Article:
Supporting Haiti

An image from a couple years after the 2010 earthquake when the support from international orgs had already begun fading away. Haiti has never recovered. For a couple years, it was the poorest country in the world. Now it’s the poorest in our hemisphere.

Many of you have been asking for my opinion about how to best support Haiti after the devastation caused by Hurricane Matthew. You really humble me by asking! Thank you for that!

First though, let me just urge you to please understand that the problems in Haiti are much bigger than the devastation from a hurricane. They were bigger than the earthquake in 2010 too. (So be prepared to be unsatisfied and downright disgusted with the relief efforts at times, same as the relief efforts after the earthquake.) If you can, consider a monthly commitment, even if it’s just a few dollars, to support long-term efforts instead of a one time gift to relief efforts. It is vital that people support the organizations doing the best work, and since you all keep asking, I’m going to weigh in, so here goes…

Me at the 2016 ERD Annual Conference. Oh, and a giant rooster poster.

My personal recommendations are:

Episcopal Relief & Development ( I’m an ERD representative at my church and have the utmost respect for and confidence in their work. This is the group I personally support. They do amazing relief work but they don’t stop at Relief. They go in with the intention of coming alongside folks and helping them develop strong communities. They are always focused on big picture long term goals. Their work is really amazing.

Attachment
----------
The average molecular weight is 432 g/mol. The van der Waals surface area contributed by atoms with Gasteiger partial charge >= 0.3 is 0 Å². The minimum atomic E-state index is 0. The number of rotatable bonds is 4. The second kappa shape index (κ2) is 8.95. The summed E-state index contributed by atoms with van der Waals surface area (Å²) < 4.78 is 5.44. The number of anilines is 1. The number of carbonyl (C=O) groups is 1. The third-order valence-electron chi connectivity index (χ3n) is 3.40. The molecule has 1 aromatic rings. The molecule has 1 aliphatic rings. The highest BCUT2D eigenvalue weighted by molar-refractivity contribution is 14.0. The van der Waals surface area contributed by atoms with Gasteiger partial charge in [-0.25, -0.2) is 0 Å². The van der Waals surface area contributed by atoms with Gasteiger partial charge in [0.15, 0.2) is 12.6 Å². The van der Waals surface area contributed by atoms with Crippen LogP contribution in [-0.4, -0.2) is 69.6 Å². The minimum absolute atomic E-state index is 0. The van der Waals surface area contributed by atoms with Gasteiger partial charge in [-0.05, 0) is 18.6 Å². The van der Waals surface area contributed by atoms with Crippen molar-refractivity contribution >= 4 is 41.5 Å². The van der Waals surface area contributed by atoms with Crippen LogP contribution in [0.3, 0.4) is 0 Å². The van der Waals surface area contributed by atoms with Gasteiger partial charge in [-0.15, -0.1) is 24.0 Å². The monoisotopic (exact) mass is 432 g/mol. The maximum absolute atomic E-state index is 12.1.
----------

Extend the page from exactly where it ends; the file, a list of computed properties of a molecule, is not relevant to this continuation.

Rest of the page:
JP HRO ( When we were opening our libraries, I had great conversations with their team and almost partnered with them on a library once. I’ve toured their facilities and can vouch for the amazing work they do. Their commitment and the quality of their work is top notch.

Thank you for your interest and your prayers! Every little bit helps so if you can support the relief efforts, that’s great.

While I’m at it, I try really hard to promote what I love rather than bashing what I hate, so I won’t go into details but the organizations I refuse to support are UNICEF, the Red Cross and the Salvation Army. I have mixed feelings about the Clinton Foundation because they’ve done some amazing things, but they fail to meet my own admittedly subjective set of standards for organizations I give money to. I have an extreme aversion to UNICEF because of very personal experience we had with them in Haiti. It’s like throwing money in the trash, unfortunately. (Don’t get me started on the super long row of Mercedes SUVs that sit outside their lush offices in Port-au-Prince.)

Many of you have asked about our family (my husband is Haitian for anyone who didn’t know) and our libraries (we have 3 libraries in Haiti). They are safe. Thank you for your concern! Most of our family live in Ouanaminthe (along the northern border) and Pilate (not marked on this map but it’s not too far from St. Michel which is in the north central region. Our libraries are in Pilate, Ouanaminthe and Fort Liberte (near Ouanaminthe). The hurricane hit the southwest hardest of all. The southern peninsula is what you’re seeing on the news. It’s in bad shape.

Djon Djon rice with cashews & green peas in my favorite Haitian pot (plus seafood stew)